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Sunday, August 17, 2014
Rocker Bottom Women's Casual Dress Shoes
Abeo R.O.C. Bree
Abeo R.O.C. Bethran
Shoes with rocker-bottom soles can be excellent for patients with certain biomechanical foot structures, but they are not for everyone. What makes the Rocker Bottom shoes so exceptional is that this is the type of sole that is on the bottom of a below the knee removable walking boot, which is what is used to treat broken foot bones. The most common fracture of the foot, the 'Jones fracture' (the 5th metatarsal), is treated by placing the patient in a walking boot with a rocker bottom sole for 6-8 weeks. By eliminating motion through the bottom of the foot and the ankle, the walking boot gives the body a chance to heal itself. No motion through an area of injury means less pain, less swelling and increased healing rate. The concept of the rocker bottom sole was taken from the walking boots and applied to shoes.
The rocker bottom soles are particularly useful if you have an injury in the forefoot areas such as a sesamoid fracture because it off-loads the forefoot area. It is also a great shoe if you have been diagnosed with plantar fasciitis or you are recovering from a stress fracture of the heel bone as it also off-loads the rearfoot area. There are exceptions to this rule: if you have a history of Achilles Tendonitis or a previous Achilles tendon injury, this shoe would be a bad choice for you because the rocker-bottom can rock your foot back, which would put too much stress on the Achilles and set you up for a new injury.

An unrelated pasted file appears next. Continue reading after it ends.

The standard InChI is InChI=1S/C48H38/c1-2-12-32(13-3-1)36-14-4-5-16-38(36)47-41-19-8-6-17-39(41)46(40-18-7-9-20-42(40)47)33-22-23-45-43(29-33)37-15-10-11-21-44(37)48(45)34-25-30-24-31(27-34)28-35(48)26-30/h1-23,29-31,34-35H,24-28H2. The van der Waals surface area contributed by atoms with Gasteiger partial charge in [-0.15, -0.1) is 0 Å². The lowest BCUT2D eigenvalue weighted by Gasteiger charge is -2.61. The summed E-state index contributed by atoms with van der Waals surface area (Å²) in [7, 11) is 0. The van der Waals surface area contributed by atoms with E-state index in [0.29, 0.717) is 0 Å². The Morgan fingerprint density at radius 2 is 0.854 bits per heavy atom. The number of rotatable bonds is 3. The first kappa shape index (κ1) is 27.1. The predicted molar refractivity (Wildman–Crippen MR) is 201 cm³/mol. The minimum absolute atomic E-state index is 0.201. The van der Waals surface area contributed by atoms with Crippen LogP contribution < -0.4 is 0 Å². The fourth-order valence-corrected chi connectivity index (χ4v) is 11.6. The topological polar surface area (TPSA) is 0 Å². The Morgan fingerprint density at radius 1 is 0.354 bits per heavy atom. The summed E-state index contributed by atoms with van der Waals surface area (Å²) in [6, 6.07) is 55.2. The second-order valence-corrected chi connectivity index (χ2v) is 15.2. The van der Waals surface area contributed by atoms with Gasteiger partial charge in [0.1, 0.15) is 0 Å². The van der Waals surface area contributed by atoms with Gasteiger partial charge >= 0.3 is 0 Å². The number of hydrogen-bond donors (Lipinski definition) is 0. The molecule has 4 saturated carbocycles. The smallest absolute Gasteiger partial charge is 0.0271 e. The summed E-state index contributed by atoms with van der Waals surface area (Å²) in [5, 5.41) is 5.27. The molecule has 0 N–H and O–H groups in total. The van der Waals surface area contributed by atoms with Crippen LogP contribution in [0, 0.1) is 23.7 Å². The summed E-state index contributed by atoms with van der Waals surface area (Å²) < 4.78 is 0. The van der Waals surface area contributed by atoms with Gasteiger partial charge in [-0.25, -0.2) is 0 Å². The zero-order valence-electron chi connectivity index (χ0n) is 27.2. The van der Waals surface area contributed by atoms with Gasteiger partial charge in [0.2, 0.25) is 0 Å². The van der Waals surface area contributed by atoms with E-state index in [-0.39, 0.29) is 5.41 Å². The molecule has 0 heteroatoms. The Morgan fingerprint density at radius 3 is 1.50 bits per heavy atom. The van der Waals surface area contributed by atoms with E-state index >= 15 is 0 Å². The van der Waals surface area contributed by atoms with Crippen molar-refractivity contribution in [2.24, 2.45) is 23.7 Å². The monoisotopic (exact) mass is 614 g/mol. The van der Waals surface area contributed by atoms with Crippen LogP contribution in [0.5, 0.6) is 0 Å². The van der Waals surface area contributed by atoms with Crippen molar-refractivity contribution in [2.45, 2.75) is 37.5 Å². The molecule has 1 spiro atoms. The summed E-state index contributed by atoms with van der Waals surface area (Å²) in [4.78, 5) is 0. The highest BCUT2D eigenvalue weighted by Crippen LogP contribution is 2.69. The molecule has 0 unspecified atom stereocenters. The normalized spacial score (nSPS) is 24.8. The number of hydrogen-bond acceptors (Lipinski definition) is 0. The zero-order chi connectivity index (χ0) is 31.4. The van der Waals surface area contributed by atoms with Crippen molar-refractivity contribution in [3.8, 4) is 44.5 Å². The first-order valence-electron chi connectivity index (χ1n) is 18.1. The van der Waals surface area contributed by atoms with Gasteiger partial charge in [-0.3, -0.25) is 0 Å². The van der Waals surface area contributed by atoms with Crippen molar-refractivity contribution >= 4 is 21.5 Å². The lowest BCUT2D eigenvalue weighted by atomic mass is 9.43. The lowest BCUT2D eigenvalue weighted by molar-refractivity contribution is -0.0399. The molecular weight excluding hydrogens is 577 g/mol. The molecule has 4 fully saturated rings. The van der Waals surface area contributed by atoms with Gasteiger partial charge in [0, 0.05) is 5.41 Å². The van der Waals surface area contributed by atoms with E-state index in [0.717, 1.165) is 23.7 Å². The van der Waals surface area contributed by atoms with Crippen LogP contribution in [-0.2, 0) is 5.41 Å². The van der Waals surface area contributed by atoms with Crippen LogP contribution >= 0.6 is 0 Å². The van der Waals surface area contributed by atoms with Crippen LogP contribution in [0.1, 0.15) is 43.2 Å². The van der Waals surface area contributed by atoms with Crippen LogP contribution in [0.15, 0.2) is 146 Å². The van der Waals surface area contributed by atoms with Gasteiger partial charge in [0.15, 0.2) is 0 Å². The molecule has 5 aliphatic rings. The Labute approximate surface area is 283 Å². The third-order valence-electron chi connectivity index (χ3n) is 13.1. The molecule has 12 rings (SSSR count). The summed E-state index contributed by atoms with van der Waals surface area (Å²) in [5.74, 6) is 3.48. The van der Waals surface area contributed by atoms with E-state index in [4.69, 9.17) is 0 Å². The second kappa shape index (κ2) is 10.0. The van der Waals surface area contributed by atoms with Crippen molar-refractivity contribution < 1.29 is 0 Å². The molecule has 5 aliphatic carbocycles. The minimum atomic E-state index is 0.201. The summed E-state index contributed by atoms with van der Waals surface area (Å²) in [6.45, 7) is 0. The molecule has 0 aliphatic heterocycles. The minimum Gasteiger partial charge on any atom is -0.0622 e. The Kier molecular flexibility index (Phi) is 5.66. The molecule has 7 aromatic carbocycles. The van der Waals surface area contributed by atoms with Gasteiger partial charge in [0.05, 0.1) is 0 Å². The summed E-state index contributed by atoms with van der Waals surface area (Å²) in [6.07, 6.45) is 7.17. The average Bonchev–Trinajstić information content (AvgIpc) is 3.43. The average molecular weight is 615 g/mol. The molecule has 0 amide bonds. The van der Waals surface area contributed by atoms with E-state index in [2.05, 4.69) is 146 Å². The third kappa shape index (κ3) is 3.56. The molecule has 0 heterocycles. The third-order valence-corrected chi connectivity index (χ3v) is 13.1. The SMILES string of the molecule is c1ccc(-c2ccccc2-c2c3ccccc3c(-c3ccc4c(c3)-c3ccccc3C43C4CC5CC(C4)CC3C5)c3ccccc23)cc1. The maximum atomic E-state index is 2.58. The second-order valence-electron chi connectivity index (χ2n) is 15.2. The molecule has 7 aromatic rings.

If you are recovering from a foot fracture and your doctor has cleared you to start wearing normal shoes, the rocker bottom shoe may be a good choice for you. I recommend wearing a custom-molded orthotic or an excellent over-the-counter insert in the rocker bottom shoes for more arch support. You can also wear a tri-lock brace with the MBT for more ankle support as you recover from your injury. Check with your doctor on his or her recommendations for your particular injury and foot type.
Rocker Bottom Shoes are Recommended for patients with:
*Jobs that require standing on concrete floors for long hours
*Plantar Fasciitis (Heel Pain)
*Mild overpronation (Wear an orthotic)
*Recovering from Lisfranc's Fracture
*Previous sesamoid fracture
*Plantar Plate injuries
*Mild Tailor's Bunions
*Corns & Calluses
*Knee, Hip and Lower Back Pain (you will have to try them on and judge for yourself. If they don't feel good, they are not for you. Ease into wearing them. Start by wearing them for one hour the first day, two hours the second and add one hour every day until you are in them for the whole day)
Rocker Bottom Shoes are NOT Recommended for patients with:
*History of Falling
*Low Blood Pressure
*History of Fainting
*Hypermobility or Ligament Laxity
*Patients who have to walk up and down hills or walk on uneven pavement such as cobblestone
*Charcot-Marie Tooth Disease
*Severe Supinators (Rolling to the outside of your ankles as you walk)
*History of multiple ankle sprains
Check with your Podiatrist if you have any of thesse conditions to see if a rocker bottom shoe is appropriate for you:
*Peripheral Arterial Disease (Poor Circulation)
Have a great day,
Dr. Cathleen A. McCarthy